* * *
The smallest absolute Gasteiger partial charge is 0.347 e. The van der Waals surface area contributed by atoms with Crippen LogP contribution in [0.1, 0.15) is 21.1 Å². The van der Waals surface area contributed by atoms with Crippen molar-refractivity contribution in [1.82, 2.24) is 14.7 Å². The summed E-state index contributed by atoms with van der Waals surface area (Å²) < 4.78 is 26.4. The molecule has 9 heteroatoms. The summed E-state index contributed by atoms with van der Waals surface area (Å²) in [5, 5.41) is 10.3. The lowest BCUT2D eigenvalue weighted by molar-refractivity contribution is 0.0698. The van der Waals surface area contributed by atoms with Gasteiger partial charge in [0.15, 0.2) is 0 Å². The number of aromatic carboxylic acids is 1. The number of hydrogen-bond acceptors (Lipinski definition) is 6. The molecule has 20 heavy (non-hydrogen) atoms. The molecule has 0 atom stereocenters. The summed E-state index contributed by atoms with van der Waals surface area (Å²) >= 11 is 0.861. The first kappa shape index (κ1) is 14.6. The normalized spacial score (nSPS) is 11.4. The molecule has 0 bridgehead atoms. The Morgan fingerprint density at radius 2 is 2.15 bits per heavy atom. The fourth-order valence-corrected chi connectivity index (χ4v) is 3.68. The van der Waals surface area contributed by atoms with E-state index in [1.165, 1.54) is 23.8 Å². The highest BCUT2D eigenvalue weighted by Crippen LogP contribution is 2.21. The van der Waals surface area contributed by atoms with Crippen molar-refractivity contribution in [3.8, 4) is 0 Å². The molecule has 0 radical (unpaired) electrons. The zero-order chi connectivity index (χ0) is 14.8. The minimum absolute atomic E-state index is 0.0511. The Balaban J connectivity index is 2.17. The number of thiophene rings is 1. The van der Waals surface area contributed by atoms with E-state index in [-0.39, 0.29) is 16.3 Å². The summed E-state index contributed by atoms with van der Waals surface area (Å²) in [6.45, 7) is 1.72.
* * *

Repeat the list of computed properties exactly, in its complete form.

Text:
The smallest absolute Gasteiger partial charge is 0.347 e. The van der Waals surface area contributed by atoms with Crippen LogP contribution in [0.1, 0.15) is 21.1 Å². The van der Waals surface area contributed by atoms with Crippen molar-refractivity contribution in [1.82, 2.24) is 14.7 Å². The summed E-state index contributed by atoms with van der Waals surface area (Å²) < 4.78 is 26.4. The molecule has 9 heteroatoms. The summed E-state index contributed by atoms with van der Waals surface area (Å²) in [5, 5.41) is 10.3. The lowest BCUT2D eigenvalue weighted by molar-refractivity contribution is 0.0698. The van der Waals surface area contributed by atoms with Gasteiger partial charge in [0.15, 0.2) is 0 Å². The number of aromatic carboxylic acids is 1. The number of hydrogen-bond acceptors (Lipinski definition) is 6. The molecule has 20 heavy (non-hydrogen) atoms. The molecule has 0 atom stereocenters. The summed E-state index contributed by atoms with van der Waals surface area (Å²) >= 11 is 0.861. The first kappa shape index (κ1) is 14.6. The normalized spacial score (nSPS) is 11.4. The molecule has 0 bridgehead atoms. The Morgan fingerprint density at radius 2 is 2.15 bits per heavy atom. The fourth-order valence-corrected chi connectivity index (χ4v) is 3.68. The van der Waals surface area contributed by atoms with E-state index in [1.165, 1.54) is 23.8 Å². The highest BCUT2D eigenvalue weighted by Crippen LogP contribution is 2.21. The van der Waals surface area contributed by atoms with Crippen molar-refractivity contribution in [3.8, 4) is 0 Å². The molecule has 0 radical (unpaired) electrons. The zero-order chi connectivity index (χ0) is 14.8. The minimum absolute atomic E-state index is 0.0511. The Balaban J connectivity index is 2.17. The number of thiophene rings is 1. The van der Waals surface area contributed by atoms with E-state index in [-0.39, 0.29) is 16.3 Å². The summed E-state index contributed by atoms with van der Waals surface area (Å²) in [6.45, 7) is 1.72.